Olympus E-330

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Olympus E-330
Olympus E-330. Zuiko Digital ED.jpg
Type Digital single-lens reflex
Sensor 17.3 x 13.0 mm Four Thirds System Live MOS sensor
2x FOV crop
Maximum resolution 3136 x 2352 (7.4 effective Megapixels)
Lens Interchangeable Four Thirds mount
Flash Built in Pop-up, Guide number 13m at ISO 100, hotshoe
Shutter Computerised focal-plane shutter
Shutter speed range 1/4000 sec - 60 sec
Bulb mode (up to approx. 8 minutes)
1/180s X sync
Exposure metering TTL open-aperture metering system
Exposure modes Program automatic
Aperture automatic
Shutter automatic
Manual setting
Scene programme
Scene select
Metering modes Digital ESP metering (49-point multi pattern)
Centre weighted
Spot (approx. 2%)
Spot with Highlight control
Spot with Shadow control
Focus areas 3-point TTL Phase Difference Detection System
Focus modes Single AF ( S-AF )
Continuous AF ( C-AF )
Manual Focus ( MF )
S-AF + MF
C-AF + MF
Continuous shooting

3 frame/s up to 4 RAW/TIFF images or
JPEG

(depending on memory card size, battery power, picture size, and compression)
Viewfinder Optical 0.93x Porro prism
ASA/ISO range ISO 100 to 400 in 1/3, or 1.0 EV steps
Limiter for 800 or less / expandable 1600
Flash bracketing 3 frames in 1/3, 1/2, 2/3, or 1EV steps
Focus bracketing 5/7 frames ( 2-step focusing available in each mode )
Custom WB 7 settings ( 3000K - 7500K )
+/-7 steps in each R-B/G-M axis
WB bracketing 3 frames. 2/4/6 steps selectable in each R-B/G-M axis
Rear LCD monitor 2.5" (63.5 mm) TFT LCD, 215,000 pixels
Storage CompactFlash Type I/II, Microdrive, xD-Picture Card
Battery BLM-1 Li-ion battery
Weight Approx. 550g ( body only)

The Olympus E-330 is a DSLR launched on 30 January 2006, using the Four Thirds System lens mount standard. Its main feature is its live image preview functionality, permitting an image to be previewed on the LCD screen. While live image preview is not new in compact digital cameras, the E-330 is significant because it was the first digital SLR to offer this feature. With the ability to digitally zoom in 10× before taking a picture, it is very well suited for exact manual focussing, for example in macro photography.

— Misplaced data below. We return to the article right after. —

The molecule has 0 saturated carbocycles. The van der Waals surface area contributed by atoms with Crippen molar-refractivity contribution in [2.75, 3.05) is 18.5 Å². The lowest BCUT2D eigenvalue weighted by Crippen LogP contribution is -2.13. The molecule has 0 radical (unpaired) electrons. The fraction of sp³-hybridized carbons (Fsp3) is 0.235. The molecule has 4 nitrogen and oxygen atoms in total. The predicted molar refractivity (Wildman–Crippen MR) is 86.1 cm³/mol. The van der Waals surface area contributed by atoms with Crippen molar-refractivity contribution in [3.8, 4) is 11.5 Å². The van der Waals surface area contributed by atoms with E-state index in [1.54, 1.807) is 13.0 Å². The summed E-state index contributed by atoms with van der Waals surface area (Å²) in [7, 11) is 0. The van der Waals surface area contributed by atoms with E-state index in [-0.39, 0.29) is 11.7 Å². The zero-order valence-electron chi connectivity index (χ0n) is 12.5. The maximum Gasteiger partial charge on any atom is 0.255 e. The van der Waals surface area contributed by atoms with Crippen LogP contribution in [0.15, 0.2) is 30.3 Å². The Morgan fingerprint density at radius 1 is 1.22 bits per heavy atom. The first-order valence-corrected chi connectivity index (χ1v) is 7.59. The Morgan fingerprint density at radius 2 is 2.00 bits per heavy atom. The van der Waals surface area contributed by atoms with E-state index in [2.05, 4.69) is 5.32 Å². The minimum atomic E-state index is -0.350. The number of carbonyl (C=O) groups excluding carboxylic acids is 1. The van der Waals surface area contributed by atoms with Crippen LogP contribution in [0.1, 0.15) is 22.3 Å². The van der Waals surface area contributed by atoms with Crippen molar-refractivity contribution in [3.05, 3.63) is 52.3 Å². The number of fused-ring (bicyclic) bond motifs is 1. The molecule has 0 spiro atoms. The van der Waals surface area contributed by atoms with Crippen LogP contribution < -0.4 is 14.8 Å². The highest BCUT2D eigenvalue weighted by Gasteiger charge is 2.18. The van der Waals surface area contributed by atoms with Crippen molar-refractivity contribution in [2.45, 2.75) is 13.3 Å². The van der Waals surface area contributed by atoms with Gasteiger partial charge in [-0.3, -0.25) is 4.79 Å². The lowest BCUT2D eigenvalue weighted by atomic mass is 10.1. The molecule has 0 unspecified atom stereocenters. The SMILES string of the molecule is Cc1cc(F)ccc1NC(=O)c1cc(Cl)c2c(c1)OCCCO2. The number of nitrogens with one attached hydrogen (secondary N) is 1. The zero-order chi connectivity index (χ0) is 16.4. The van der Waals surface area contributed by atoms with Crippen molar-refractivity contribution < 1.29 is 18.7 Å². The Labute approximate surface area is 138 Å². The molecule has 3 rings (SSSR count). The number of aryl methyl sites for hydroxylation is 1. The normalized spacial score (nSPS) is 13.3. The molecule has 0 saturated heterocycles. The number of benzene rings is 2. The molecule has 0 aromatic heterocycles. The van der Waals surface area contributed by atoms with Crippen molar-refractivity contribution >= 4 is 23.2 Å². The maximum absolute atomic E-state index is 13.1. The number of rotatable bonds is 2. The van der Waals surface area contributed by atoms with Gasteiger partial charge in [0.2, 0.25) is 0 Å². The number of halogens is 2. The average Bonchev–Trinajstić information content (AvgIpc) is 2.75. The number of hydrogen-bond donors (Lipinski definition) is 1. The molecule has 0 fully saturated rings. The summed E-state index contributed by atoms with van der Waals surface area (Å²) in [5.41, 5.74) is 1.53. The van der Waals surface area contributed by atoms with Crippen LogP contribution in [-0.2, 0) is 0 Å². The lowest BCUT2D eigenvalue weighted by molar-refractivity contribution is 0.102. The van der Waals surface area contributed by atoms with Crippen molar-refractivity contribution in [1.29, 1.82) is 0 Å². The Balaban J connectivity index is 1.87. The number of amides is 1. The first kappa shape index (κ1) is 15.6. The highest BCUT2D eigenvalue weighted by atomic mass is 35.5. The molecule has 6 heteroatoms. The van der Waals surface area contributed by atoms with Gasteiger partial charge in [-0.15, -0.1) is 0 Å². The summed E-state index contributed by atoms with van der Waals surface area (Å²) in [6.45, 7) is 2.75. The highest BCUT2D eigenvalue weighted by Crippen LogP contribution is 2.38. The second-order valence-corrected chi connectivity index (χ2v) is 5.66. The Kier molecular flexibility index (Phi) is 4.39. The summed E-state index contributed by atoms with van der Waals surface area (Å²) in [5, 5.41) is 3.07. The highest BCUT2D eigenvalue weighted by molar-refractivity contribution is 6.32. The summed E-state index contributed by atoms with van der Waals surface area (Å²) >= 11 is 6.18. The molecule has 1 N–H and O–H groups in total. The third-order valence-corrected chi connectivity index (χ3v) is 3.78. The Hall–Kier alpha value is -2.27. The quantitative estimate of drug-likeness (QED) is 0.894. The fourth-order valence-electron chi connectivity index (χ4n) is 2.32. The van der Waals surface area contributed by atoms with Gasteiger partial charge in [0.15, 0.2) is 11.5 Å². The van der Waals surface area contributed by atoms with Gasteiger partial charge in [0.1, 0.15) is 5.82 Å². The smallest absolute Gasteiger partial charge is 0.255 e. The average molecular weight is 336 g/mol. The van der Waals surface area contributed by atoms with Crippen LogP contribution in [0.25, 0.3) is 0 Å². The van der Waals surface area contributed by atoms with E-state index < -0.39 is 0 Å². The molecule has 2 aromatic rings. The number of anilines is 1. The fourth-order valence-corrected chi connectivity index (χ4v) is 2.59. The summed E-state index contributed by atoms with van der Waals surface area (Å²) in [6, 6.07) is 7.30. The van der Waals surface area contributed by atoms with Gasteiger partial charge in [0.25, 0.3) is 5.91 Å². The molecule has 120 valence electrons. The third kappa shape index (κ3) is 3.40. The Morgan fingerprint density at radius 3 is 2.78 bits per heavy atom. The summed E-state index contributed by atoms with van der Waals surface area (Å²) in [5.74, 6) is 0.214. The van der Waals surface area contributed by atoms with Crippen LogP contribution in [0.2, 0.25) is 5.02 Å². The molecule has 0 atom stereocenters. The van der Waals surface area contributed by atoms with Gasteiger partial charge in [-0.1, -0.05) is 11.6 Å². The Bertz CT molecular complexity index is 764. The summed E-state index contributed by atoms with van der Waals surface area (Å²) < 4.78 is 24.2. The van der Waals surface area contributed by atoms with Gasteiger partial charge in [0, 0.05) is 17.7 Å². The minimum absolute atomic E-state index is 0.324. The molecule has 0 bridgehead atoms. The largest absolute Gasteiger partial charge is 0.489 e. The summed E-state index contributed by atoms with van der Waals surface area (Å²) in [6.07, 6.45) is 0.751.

Unlike many other digital SLRs, the E-330 used a second sensor in the viewfinder chamber which was fed by splitting 20% of the light from the viewfinder. The advantage of this implementation is that the camera's autofocus and exposure systems are fully functional and there is no shutter lag. The E-330 also offers a liveview mode using the main sensor however in this mode autofocus is disabled and there is additional shutter lag due to the extra close/open at the beginning and the end of the exposure cycle. Sony have adopted a similar liveview implementation in their digital SLRs which also place a second sensor in the viewfinder chamber although a moving mirror to allow all light to go to this sensor avoids the dark viewfinder problem the e-330 suffered from.

The E-330 also offers an 7.5-megapixel image sensor, and has an articulated LCD monitor which tilts up and down for waist-level and over-the-head photography.

The E-330 uses Olympus' patented Supersonic Wave Filter dust reduction system to shake dust from the sensor during startup and when requested by the user; this largely eliminates the problem of dust accumulation on the surface of the image sensor.

The camera offers the following "scene" modes: Portrait, Landscape, Landscape + Portrait, Night Scene, Night + Portrait, Children, Sport, High Key, Low Key, D Image Stabilization, Macro, Nature Macro, Candle, Sunset, Fireworks, Documents, Panorama, Beach & Snow, Underwater Wide, Underwater Macro.

The Panasonic Lumix DMC-L1 and the Leica Digilux 3 are both built using the same basic inner mechanism from the Olympus E-330, and thus also share the live preview function. Unlike the E-330 however, neither the L1 or Digilux 3 incorporated the second sensor in the viewfinder chamber and could only produce the liveview output from the main sensor. They still suffered from the same darker viewfinder as they shared the same mirror to divert 20% of the light for the non-existent secondary sensor.

External links[edit]

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